They call it "ObamaCare" and it's the worst thing ever. Ask nearly any Republican or conservative and they'll tell you it's Communism, Socialism, and/or Fascism. It will destroy our economy, kill seniors, and introduce Marxism into our government. Of course, we can look at other countries that have created a healthcare system and see none of this is true. But the right has always worked from the assumption that Americans are pathetic foul-ups who can't do anything other than war right. This is something that's always bothered me about them; the people who constantly talk about American Exceptionalism seem to believe the term means "exceptionally stupid and incompetent." What nearly ever other industrialized nation has accomplished, we'll never be able to do. It's ironic and hypocritical of the same people who throw around the term "anti-Americanism" to argue that we're a nation of hopeless jerks who can barely tie our own shoes. Worse, this belief in the unique incompetence of Americans is a cornerstone of their political ideology -- the founders, who they otherwise revere, put together a useless government that couldn't organize a one horse funeral. They seem to love America as a concept, but as an actual reality, well... not so much. The government the founders created is the enemy for these so-called "patriots." Modern American conservatism is more anarchic than democratic.
So it should really come as no surprise that the right greets the prospect of an actual system of healthcare with hair-tearing, eye-clawing, pants-soiling panic. It may be an expansion of government, but barely and certainly not as much of one as the left would've liked. It's an expansion on par with rural electrification and the interstate highway system -- look at what a nightmare those turned out to be.
So it must be stopped. Except, it won't be. Republican patriots have given up on defending America from the government of its founders. They're retreating from this hill and letting it fall to the forces of Communism - but they plan to take it back.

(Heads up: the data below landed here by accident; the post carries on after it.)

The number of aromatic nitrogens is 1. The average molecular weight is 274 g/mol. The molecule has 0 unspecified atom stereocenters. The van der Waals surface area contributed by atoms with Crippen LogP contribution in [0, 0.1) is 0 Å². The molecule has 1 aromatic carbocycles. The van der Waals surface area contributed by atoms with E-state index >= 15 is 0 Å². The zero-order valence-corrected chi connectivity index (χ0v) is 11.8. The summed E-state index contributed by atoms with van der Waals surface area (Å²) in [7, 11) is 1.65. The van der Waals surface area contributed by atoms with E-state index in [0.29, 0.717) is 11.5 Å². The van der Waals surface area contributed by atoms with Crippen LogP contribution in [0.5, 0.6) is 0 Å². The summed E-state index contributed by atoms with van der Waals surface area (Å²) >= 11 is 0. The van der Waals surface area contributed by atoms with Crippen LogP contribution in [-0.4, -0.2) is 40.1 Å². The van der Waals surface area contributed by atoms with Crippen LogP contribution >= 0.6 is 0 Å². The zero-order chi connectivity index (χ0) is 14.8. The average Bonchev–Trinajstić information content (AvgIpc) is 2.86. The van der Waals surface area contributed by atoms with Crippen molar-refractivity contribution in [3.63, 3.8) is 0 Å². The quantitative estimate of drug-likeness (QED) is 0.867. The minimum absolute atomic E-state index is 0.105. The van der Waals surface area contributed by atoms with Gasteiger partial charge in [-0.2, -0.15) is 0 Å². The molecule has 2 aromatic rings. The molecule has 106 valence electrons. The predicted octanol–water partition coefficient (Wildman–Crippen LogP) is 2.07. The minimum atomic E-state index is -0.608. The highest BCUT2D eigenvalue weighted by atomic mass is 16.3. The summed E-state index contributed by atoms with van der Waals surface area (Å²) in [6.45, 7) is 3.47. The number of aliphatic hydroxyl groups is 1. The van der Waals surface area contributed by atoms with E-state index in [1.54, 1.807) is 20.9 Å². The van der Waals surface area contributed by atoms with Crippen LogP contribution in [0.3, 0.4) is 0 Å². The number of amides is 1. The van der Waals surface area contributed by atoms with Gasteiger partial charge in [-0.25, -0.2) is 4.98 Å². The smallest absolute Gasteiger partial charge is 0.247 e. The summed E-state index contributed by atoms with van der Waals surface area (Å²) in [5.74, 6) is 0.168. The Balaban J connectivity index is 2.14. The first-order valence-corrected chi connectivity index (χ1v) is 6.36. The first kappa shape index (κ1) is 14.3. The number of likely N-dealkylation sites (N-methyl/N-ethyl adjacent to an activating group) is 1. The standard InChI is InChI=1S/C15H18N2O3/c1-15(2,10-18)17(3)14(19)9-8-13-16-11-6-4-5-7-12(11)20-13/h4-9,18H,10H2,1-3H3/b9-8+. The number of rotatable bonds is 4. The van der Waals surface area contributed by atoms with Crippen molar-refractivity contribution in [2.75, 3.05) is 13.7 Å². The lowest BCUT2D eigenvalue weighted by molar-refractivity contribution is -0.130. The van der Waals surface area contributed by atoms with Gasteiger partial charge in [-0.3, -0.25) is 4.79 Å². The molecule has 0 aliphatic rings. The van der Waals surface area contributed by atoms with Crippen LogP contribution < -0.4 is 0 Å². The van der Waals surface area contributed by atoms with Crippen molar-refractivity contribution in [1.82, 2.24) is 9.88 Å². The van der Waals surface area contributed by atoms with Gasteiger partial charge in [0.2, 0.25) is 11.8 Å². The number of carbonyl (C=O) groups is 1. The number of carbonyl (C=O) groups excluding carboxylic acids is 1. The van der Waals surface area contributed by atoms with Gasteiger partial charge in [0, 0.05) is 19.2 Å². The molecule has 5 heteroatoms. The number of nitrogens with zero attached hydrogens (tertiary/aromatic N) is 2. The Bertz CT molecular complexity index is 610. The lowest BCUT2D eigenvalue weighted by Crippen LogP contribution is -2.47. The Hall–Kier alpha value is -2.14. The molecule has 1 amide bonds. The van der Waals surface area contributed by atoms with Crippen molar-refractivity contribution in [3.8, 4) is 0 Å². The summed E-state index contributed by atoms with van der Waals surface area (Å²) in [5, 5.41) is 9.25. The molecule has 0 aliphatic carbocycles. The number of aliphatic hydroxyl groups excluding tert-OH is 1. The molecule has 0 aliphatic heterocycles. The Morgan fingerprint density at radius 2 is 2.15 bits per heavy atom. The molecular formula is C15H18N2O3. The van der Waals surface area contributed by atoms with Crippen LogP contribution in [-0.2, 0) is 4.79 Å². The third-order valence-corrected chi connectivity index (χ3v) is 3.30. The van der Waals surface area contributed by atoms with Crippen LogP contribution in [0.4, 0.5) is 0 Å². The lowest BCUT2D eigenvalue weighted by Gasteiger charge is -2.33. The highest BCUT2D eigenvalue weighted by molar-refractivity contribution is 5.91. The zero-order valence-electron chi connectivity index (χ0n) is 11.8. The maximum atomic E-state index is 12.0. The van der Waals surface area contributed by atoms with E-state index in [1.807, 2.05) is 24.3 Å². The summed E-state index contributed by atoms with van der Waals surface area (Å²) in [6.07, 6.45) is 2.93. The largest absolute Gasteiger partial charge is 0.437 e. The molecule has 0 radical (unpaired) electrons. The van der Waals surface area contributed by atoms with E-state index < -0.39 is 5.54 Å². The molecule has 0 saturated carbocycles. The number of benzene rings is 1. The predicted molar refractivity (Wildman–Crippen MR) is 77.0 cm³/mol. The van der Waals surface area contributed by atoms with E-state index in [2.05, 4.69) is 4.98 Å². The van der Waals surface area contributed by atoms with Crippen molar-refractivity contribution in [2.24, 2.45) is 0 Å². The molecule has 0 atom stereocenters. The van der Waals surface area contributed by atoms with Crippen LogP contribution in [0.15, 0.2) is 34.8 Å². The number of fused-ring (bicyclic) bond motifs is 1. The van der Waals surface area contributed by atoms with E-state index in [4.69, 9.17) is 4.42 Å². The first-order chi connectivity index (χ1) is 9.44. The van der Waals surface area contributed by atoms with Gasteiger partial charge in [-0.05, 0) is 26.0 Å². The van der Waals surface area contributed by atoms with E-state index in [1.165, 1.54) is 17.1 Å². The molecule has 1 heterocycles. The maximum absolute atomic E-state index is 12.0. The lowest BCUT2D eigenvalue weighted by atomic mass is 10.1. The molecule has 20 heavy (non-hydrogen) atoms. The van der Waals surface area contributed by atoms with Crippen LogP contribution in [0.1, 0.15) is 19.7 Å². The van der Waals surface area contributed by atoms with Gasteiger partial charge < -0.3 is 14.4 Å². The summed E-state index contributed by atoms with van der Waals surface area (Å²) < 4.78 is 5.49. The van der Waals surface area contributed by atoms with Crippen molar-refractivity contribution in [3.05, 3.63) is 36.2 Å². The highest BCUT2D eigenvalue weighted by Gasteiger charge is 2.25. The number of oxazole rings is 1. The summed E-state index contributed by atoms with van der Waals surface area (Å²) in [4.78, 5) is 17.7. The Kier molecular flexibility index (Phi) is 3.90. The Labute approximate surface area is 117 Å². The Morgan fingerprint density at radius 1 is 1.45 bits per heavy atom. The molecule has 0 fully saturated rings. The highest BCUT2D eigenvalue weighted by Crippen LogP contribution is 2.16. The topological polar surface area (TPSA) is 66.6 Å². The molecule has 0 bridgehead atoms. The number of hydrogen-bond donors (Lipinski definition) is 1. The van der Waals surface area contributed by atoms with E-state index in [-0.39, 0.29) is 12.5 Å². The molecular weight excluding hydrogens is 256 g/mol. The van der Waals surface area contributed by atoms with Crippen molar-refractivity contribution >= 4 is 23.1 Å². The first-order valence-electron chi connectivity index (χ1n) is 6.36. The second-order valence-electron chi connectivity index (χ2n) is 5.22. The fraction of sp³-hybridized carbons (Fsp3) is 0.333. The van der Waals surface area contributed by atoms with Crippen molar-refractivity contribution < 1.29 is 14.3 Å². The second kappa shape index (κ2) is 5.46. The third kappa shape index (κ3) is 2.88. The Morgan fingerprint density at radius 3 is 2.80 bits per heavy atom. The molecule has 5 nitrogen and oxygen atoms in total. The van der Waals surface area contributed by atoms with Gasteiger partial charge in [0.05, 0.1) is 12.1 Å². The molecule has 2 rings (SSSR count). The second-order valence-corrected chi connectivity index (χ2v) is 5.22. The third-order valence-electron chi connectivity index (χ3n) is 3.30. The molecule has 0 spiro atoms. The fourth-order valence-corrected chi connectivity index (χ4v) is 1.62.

Prominent conservatives are calling for congressional Republicans to campaign in 2010 on a pledge to repeal the Democrats' sprawling health care legislation, but political and logistical realities could make repealing the bill a promise that is hard to keep.
"I suspect every Republican running in '10 and again in '12 will run on an absolute pledge to repeal this bill," former Republican House Speaker Newt Gingrich said Sunday on NBC's "Meet the Press." "The bill –- most of the bill does not go into effect until '13 or '14, except on the tax increase side; and therefore, I think there won't be any great constituency for it. And I think it'll be a major campaign theme."
Screw you American government! You might've won this battle, but the war goes on.
Unfortunately, this bold plan to save America from America has a tiny little hitch -- there's no hope in hell of it ever happening. Republicans have wanted to repeal Social Security, Medicare, and Medicaid since the days these programs were founded and they haven't had a lot of success. "ObamaCare" will be no different.
[Dave Weigel, Washington Independent:]
But as Republicans gravitate towards a repeal message for the 2010 elections, they’re running up against the reality that health care reform would be prohibitively hard to roll back. According to conservative health care analysts, legal analysts, and political strategists, if President Obama signs health care reform into law, Republicans will have extremely limited opportunities to repeal any part of it.
“Anyone who thinks they’ll be able to repeal ObamaCare is kidding themselves,” said Michael Cannon, director of health policy studies at the libertarian Cato Institute. “If they want to stop it, they need to stop it now.”
Which, of course, they can't do either. So what they can do is make an empty campaign promise to do the impossible and hope that voters hate American government as much as they do. And that's not the first hope in their strategy; the second hope is that voters forget they ever made the promise. A third hope is that voters forget what the bill does -- poll shows that specific provisions of the Democratic healthcare plan are popular, even if the bill overall is not. These guys will be running on more hope than Obama ever did. Republicans pledging allegiance the repeal ticket will have to parry the absolutely true charges that they want to roll back the ban on denial of coverage for pre-existing conditions, expanded coverage for the uninsured, and the existence of health insurance exchanges. Vague promises of free market reforms may not cut it.
"Republicans on the ballot next November who opposed the bill will be in the precarious position of telling voters they plan to roll back landmark health care reform which will have afforded coverage to hundreds of thousands in their state," Democratic Senatorial Campaign Committee spokesman Eric Schultz told Greg Sargent. "We absolutely intend to make Republicans look voters in the eye next November and make it clear they want to take affordable health care reform away from them."
All in all, things ought to work out well for Republicans. They're going to lose the healthcare reform fight, they're going to promise a repeal they can't possibly deliver, and their going to run on a platform of attacking reforms Americans want.
American government may not be exceptionally stupid and incompetent, but it's not because the Republican Party isn't trying hard enough.
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